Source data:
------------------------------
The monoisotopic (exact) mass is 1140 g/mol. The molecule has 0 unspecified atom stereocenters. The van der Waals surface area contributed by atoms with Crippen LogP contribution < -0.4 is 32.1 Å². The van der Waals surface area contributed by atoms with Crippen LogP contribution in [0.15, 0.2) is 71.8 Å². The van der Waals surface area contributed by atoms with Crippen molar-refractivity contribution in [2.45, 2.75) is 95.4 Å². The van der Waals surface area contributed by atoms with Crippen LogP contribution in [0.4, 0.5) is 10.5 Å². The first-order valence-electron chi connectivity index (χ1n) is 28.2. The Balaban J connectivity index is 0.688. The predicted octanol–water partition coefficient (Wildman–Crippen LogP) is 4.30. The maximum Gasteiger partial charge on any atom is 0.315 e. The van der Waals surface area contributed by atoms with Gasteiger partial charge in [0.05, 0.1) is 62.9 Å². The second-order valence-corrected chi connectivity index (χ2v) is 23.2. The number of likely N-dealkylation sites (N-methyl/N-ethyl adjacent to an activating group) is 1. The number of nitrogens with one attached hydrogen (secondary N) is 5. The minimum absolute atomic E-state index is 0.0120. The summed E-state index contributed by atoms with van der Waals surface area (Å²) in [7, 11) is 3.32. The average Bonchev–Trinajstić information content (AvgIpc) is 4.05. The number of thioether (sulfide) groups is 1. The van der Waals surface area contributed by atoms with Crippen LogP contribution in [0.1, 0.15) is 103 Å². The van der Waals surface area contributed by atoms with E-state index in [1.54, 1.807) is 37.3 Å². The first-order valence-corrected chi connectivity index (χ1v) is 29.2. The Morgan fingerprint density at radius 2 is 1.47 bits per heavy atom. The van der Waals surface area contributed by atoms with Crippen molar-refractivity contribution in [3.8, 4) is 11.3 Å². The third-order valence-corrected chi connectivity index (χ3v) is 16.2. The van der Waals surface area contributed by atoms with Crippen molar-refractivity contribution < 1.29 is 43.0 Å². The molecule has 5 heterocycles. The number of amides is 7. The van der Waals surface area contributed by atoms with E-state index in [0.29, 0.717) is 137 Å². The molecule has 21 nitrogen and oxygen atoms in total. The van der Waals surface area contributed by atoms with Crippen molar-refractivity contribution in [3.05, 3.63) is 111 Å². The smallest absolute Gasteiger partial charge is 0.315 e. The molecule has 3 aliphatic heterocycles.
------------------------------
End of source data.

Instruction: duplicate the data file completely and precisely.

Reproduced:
The monoisotopic (exact) mass is 1140 g/mol. The molecule has 0 unspecified atom stereocenters. The van der Waals surface area contributed by atoms with Crippen LogP contribution < -0.4 is 32.1 Å². The van der Waals surface area contributed by atoms with Crippen LogP contribution in [0.15, 0.2) is 71.8 Å². The van der Waals surface area contributed by atoms with Crippen molar-refractivity contribution in [2.45, 2.75) is 95.4 Å². The van der Waals surface area contributed by atoms with Crippen LogP contribution in [0.4, 0.5) is 10.5 Å². The first-order valence-electron chi connectivity index (χ1n) is 28.2. The Balaban J connectivity index is 0.688. The predicted octanol–water partition coefficient (Wildman–Crippen LogP) is 4.30. The maximum Gasteiger partial charge on any atom is 0.315 e. The van der Waals surface area contributed by atoms with Gasteiger partial charge in [0.05, 0.1) is 62.9 Å². The second-order valence-corrected chi connectivity index (χ2v) is 23.2. The number of likely N-dealkylation sites (N-methyl/N-ethyl adjacent to an activating group) is 1. The number of nitrogens with one attached hydrogen (secondary N) is 5. The minimum absolute atomic E-state index is 0.0120. The summed E-state index contributed by atoms with van der Waals surface area (Å²) in [7, 11) is 3.32. The average Bonchev–Trinajstić information content (AvgIpc) is 4.05. The number of thioether (sulfide) groups is 1. The van der Waals surface area contributed by atoms with Crippen LogP contribution in [0.1, 0.15) is 103 Å². The van der Waals surface area contributed by atoms with E-state index in [1.54, 1.807) is 37.3 Å². The first-order valence-corrected chi connectivity index (χ1v) is 29.2. The Morgan fingerprint density at radius 2 is 1.47 bits per heavy atom. The van der Waals surface area contributed by atoms with Crippen molar-refractivity contribution in [3.8, 4) is 11.3 Å². The third-order valence-corrected chi connectivity index (χ3v) is 16.2. The van der Waals surface area contributed by atoms with Crippen molar-refractivity contribution < 1.29 is 43.0 Å². The molecule has 5 heterocycles. The number of amides is 7. The van der Waals surface area contributed by atoms with E-state index in [0.29, 0.717) is 137 Å². The molecule has 21 nitrogen and oxygen atoms in total. The van der Waals surface area contributed by atoms with Crippen molar-refractivity contribution in [3.05, 3.63) is 111 Å². The smallest absolute Gasteiger partial charge is 0.315 e. The molecule has 3 aliphatic heterocycles.